Resilient communities aren't built through one-off projects/efforts, good will, and lifestyle changes. Instead, they are a vibrant ecosystems of activity, that are innovative, robust, and efficient. The key to growing ecosystems that exhibit these qualities is to build platforms that span everything from electricity to food to security. Here's a short story about Malcom McLean to get your head around the idea of what a platform is (this is for my upcoming book on Resilient Communities) and why they are so powerful:
In 1937, during a commercial delivery trip carrying North Carolina cotton bales to the port in Hoboken, New Jersey, Malcom McLean became frustrated at the wait he experienced to unload his cargo at the port facility. He later remarked, “I had to wait most of the day to deliver the bales, sitting there in my truck, watching stevedores load other cargo. It struck me that I was looking at a lot of wasted time and money. I watched them take each crate off the truck and slip it into a sling, which would then lift the crate into the hold of the ship.” This thought was carried forward seventeen years, when at the helm of a company with 1,776 trucks and 37 transport terminals (on the Eastern Seaboard) he gravitated to the idea that long haul routes would be better accomplished through sea transport.
However, to accomplish this, he needed to remake the shipping industry from the ground up. In other words, he needed to build a shipping platform for the shipping industry. What is a platform? At a high level, a platform takes related activities that are complex, unique, and variable and turns them into activities that are simple, universal, and standard. Here's how Malcom built his (and now our) shipping platform:
* First, he created a shipping container that could be detached from a truck and stacked on a ship without unbundling the contents.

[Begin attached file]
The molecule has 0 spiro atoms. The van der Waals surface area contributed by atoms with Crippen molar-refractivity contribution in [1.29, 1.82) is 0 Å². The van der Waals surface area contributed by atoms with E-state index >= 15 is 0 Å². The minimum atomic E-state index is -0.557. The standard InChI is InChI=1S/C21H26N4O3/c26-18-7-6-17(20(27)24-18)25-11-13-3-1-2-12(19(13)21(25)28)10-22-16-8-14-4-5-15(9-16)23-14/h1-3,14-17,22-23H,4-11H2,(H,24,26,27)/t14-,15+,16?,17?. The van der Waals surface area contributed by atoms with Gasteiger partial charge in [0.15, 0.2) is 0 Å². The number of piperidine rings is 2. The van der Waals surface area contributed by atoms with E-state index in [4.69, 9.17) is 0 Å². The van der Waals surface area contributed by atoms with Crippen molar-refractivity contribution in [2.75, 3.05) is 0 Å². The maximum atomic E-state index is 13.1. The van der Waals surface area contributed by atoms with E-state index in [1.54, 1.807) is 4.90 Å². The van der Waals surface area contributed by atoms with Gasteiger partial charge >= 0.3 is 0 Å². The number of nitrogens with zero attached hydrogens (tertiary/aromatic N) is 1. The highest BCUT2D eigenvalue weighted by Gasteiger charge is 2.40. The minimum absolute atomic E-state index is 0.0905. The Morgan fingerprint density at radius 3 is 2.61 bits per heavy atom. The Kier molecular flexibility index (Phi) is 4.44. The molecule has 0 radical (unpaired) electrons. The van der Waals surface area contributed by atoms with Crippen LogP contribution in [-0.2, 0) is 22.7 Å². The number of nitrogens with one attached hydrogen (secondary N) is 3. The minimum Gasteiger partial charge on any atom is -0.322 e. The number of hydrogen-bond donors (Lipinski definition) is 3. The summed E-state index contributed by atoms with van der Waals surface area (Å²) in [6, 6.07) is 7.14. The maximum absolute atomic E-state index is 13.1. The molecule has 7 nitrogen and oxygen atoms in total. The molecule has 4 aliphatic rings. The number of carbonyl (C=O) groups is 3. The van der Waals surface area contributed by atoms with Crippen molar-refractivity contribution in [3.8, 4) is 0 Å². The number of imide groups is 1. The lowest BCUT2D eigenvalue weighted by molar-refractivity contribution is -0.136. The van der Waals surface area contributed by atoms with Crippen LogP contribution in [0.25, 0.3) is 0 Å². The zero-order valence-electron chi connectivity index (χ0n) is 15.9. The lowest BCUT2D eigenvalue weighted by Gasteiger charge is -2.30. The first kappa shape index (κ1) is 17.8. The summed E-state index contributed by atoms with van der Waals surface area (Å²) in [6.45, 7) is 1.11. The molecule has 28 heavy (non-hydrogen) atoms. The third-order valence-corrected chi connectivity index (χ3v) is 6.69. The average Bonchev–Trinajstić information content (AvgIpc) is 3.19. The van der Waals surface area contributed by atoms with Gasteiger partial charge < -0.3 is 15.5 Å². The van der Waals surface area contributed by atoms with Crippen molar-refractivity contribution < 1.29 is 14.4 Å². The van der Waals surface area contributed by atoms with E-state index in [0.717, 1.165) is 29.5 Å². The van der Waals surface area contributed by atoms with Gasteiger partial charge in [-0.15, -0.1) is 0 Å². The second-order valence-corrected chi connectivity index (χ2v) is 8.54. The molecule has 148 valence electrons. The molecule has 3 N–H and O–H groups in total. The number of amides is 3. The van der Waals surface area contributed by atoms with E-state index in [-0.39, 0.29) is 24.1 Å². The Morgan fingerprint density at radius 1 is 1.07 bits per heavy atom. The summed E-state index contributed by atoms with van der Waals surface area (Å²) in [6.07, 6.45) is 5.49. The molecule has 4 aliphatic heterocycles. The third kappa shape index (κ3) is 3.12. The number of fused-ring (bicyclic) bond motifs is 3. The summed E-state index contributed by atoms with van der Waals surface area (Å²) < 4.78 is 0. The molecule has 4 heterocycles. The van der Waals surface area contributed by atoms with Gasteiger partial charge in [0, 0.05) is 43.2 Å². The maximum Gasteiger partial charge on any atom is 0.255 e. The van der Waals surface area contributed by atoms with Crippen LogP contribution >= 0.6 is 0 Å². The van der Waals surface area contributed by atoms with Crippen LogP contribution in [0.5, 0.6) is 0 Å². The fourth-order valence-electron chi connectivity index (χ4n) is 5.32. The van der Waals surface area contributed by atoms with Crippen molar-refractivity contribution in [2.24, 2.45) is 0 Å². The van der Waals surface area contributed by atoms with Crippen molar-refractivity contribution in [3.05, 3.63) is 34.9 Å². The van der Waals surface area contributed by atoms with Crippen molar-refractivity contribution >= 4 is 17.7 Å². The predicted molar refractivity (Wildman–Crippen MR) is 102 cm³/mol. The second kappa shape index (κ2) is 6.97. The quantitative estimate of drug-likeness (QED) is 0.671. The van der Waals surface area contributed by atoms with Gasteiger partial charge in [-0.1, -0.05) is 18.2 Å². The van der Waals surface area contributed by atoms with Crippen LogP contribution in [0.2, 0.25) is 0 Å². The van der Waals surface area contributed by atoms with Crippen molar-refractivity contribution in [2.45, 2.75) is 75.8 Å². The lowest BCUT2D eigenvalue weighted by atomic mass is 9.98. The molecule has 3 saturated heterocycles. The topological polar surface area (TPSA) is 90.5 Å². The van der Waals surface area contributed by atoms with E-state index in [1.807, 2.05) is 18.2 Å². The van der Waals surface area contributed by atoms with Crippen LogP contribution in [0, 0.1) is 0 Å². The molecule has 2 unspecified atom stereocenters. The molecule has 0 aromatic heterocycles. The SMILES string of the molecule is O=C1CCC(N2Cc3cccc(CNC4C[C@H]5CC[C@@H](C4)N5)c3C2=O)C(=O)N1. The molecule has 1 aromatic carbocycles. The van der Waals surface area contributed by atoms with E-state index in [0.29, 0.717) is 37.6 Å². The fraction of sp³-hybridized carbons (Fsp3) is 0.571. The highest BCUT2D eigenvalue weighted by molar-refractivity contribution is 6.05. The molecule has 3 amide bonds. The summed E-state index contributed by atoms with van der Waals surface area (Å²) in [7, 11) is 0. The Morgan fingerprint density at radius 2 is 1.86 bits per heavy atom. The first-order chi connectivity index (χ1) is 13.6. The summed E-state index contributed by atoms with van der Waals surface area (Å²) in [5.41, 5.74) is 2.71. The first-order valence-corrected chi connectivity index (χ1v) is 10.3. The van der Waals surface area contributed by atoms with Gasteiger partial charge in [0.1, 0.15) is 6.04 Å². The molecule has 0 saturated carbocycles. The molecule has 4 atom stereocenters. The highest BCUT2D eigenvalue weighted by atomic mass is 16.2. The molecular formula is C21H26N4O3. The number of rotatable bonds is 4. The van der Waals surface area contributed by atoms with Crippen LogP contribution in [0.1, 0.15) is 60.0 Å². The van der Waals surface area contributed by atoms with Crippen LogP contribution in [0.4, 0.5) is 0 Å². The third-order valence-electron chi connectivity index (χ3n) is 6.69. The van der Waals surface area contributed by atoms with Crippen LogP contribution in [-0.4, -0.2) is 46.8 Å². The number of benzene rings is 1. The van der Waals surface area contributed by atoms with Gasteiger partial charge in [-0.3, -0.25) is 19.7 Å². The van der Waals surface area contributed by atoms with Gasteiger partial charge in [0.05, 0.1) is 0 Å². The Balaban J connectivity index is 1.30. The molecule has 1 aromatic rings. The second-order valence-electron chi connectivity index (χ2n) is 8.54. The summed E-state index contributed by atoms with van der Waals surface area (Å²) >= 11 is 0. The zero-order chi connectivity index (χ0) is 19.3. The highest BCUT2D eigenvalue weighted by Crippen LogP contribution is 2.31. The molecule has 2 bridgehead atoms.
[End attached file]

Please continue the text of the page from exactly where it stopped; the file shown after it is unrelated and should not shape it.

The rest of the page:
* He followed this with new wheel systems to quickly attach containers to trucks.
* Finally, he developed container ships that allowed easy roll-on/roll-off and container stacking.
The new containerized system he developed simplified shipping by pushing the complexity of packing and unpacking cargo to the edges of the shipping network. Second, it made interconnection with the network easy, since containers were inexpensive and of a standard set of sizes. Finally, it lowered/standardized costs, reduced theft, and limited damage.
The debut of his new system was with the maiden voyage of the Ideal X, a converted oil tanker that loaded fifty-eight containers at Port Hoboken, New Jersey and unloaded them in Houston, Texas to his waiting trucks for delivery. The success of this innovation led him to radically expand his business into a powerhouse called SeaLand Industries that had twenty seven thousand containers and thirty-seven container ships by the end of the 1960s.
Obviously, it didn’t end there. The advantages in speed, cost, and flexibility were so compelling that the entire shipping industry was transformed as companies, ports, and governments adopted his containerization process. By 2000, nearly 90% of the world’s shipping was accomplished using containers in support of a vast global ecosystem of manufacturers and retailers made possible by Malcom's shipping platform.